Sunday, 14 September 2014

How Am I Contributing to the Learning of Others?

This week, Alec asked us to reflect on two questions:
a) How are you contributing to the learning of others?
b) How are you making your learning visible?

I have never really considered those questions before let alone thought about the importance of them. I have been teaching for 15 years and my vision for my personal teaching is in my classes at work. Sure, you make an impression of students and they take that learning with them but this is limited to the kids who are in your physical classroom. Certainly, my employer has never phrased those questions to me. Does all of this mean that these questions are not important? 

No, I think these questions are important, but it is challenging traditional thinking. I consider myself very current in many ways, but perhaps some of my views reflect an old, out-of-date way of teaching. I do see that things are changing and I feel the students are wanting a new way of engaging in their education. 

How are you contributing to the learning of others?
I feel that is is not only my job to teach the academics, but life skills as well. In addition, I have tried to subtly push a personal agenda of having students be more tolerant of others, encouraging creativity, social justice and social good issues. The school where I have taught for the last eight years had up until a year ago very little diversity. The individual students were nice, but in general pretty sheltered and ignorant of not only the world around them, but issues in their own city. In the last two years, we have had many new citizens to Canada start coming to our school and I feel our students are becoming more aware and open to a variety of issues. I take no credit in this, but I do try to foster a interest in these areas and the students are more receptive to these issues.

How are you making your learning visible?
I don't think I am making the student learning more visible. With all of the legal issues of privacy and youth (for good reason) we do not generally make the learning visible outside of our school. Within the school our program is pretty high-profile and we attract students to the program because of it (I am a music teacher and I run most all of the music groups at my school).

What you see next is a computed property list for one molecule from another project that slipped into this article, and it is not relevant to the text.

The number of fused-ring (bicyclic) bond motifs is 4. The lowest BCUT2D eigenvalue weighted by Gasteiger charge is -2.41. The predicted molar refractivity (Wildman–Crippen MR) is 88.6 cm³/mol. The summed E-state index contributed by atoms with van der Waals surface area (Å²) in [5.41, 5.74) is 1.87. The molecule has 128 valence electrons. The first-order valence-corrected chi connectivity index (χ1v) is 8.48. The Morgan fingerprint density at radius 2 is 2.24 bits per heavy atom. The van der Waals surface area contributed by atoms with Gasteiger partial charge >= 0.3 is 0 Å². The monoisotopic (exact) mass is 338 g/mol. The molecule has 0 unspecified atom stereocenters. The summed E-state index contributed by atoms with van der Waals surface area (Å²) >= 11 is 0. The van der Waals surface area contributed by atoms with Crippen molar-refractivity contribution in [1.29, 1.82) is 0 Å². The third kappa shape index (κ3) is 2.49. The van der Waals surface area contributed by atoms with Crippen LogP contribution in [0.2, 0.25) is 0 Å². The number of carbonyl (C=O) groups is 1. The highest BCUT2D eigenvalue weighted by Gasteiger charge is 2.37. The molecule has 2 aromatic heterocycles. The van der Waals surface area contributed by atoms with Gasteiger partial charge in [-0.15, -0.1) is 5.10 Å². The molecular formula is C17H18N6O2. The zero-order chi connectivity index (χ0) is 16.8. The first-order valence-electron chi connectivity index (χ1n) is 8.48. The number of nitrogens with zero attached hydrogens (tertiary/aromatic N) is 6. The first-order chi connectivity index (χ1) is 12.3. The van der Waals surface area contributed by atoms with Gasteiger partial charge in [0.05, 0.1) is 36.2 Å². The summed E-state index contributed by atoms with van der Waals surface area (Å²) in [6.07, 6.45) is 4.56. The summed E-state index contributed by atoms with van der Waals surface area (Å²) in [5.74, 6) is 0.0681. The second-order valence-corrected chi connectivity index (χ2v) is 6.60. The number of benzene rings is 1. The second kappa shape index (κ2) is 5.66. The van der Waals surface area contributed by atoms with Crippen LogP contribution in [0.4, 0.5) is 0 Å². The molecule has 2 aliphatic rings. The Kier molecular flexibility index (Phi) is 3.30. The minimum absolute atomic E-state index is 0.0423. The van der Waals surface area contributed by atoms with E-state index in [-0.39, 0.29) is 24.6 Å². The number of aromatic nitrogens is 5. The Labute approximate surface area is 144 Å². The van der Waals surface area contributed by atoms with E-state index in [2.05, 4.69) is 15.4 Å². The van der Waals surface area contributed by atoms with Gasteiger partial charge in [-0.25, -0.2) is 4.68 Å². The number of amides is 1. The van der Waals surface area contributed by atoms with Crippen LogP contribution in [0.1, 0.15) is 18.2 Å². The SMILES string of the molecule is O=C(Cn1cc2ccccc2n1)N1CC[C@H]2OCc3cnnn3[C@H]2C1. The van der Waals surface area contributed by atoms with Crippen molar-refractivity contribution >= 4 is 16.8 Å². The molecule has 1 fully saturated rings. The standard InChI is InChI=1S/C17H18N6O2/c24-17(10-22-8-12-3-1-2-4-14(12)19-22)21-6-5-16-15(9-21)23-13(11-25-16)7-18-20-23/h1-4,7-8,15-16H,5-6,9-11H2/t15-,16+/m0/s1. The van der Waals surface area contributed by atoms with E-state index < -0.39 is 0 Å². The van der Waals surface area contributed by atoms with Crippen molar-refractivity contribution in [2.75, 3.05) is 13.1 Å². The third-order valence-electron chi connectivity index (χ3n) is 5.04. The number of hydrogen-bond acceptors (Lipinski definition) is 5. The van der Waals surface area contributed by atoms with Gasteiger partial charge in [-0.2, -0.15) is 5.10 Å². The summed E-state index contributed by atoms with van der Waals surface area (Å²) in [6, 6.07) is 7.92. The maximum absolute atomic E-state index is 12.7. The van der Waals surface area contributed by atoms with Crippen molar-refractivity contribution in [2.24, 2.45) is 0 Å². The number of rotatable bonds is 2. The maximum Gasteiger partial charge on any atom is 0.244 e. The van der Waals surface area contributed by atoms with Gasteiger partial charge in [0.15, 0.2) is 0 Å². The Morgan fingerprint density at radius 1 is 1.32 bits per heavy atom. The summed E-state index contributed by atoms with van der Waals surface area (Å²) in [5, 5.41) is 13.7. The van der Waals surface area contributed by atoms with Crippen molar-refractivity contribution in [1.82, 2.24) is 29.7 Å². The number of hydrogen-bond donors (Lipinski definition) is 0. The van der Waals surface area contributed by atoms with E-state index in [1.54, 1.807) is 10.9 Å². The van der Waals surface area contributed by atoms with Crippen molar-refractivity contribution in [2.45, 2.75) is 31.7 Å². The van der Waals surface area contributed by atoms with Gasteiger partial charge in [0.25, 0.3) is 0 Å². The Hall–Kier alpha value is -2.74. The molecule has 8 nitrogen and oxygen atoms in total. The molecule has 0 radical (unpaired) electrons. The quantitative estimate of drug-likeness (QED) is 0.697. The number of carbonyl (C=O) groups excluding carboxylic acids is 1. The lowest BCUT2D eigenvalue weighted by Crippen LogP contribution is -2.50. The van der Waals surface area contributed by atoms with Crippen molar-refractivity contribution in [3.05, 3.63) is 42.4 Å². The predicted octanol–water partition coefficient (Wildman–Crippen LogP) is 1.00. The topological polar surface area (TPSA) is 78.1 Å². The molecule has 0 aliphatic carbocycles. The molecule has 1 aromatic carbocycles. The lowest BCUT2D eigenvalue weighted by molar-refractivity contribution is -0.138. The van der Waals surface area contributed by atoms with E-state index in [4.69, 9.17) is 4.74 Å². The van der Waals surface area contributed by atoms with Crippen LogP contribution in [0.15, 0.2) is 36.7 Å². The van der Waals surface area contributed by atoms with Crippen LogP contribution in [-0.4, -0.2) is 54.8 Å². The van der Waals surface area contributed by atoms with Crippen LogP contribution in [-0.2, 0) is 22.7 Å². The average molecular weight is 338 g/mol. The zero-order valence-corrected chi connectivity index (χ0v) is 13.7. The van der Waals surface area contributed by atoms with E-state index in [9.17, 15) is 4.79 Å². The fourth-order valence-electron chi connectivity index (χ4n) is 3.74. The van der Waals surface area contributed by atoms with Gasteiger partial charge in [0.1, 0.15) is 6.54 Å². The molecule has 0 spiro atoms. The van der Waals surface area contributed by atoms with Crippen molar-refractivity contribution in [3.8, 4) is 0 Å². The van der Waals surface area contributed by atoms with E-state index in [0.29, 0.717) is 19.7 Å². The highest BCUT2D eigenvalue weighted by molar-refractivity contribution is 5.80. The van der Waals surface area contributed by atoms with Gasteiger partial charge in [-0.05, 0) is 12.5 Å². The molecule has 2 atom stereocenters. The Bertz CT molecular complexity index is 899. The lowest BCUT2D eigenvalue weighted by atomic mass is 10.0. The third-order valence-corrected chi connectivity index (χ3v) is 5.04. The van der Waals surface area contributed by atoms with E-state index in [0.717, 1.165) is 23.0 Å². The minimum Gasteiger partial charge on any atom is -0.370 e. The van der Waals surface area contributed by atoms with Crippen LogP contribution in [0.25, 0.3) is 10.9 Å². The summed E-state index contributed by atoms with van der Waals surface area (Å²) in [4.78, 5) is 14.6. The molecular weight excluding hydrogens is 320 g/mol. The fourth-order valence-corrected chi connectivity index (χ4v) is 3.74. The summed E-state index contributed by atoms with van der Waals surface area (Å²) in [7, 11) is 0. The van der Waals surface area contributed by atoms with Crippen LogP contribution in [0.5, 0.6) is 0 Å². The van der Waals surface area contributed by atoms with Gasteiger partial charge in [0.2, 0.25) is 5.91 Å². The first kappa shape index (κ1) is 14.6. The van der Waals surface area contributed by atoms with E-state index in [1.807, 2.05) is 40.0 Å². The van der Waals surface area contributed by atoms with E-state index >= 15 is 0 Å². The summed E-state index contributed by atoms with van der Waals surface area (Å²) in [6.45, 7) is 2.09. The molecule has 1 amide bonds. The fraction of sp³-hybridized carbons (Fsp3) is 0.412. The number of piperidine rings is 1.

Outside of work, I am on social media quite a bit as I am a musician and a big part of that is growing a fan base. In the last year, I have utilized Twitter, Instagram, Youtube and other social media mostly for promotion of my music. I suppose I could use these same areas for education. However, I am nervous of saying I am a teacher as I fear people will not take my music as seriously as they will think it is a hobby. Yes, I am a teacher but I don't think that means I spend any less time on my art as a musician. It is a very tough balancing act. I do see the potential for some really powerful collaborations in education through social media (sharing great resources as an example) and I am starting to engage in these education discussions more through this class.


  1. Ryan, I appreciate the efforts you make in trying to stay current with your teaching. It's not easy to look at what new device or we tool and immediately know how you will integrate it into your teaching. I find that I usually have to explore the blogs of well known edtech gurus like Richard Burnes, Angela Meyers or Vicki Davis to really get a solid sense of how to use new digital tools in the classroom. I actually think that there must be a balance between traditional teaching methods and "new" or digital methods. Over the years I am constantly reminded that not all students looovvveee learning with technology. This assumption that they do is definitely just that... An assumption. I appreciate the fact that you seem somewhat hesistnat of just jumping right in... I think that effective integration means being a reflective practitioner who looks for meaningful ways of integrating technology.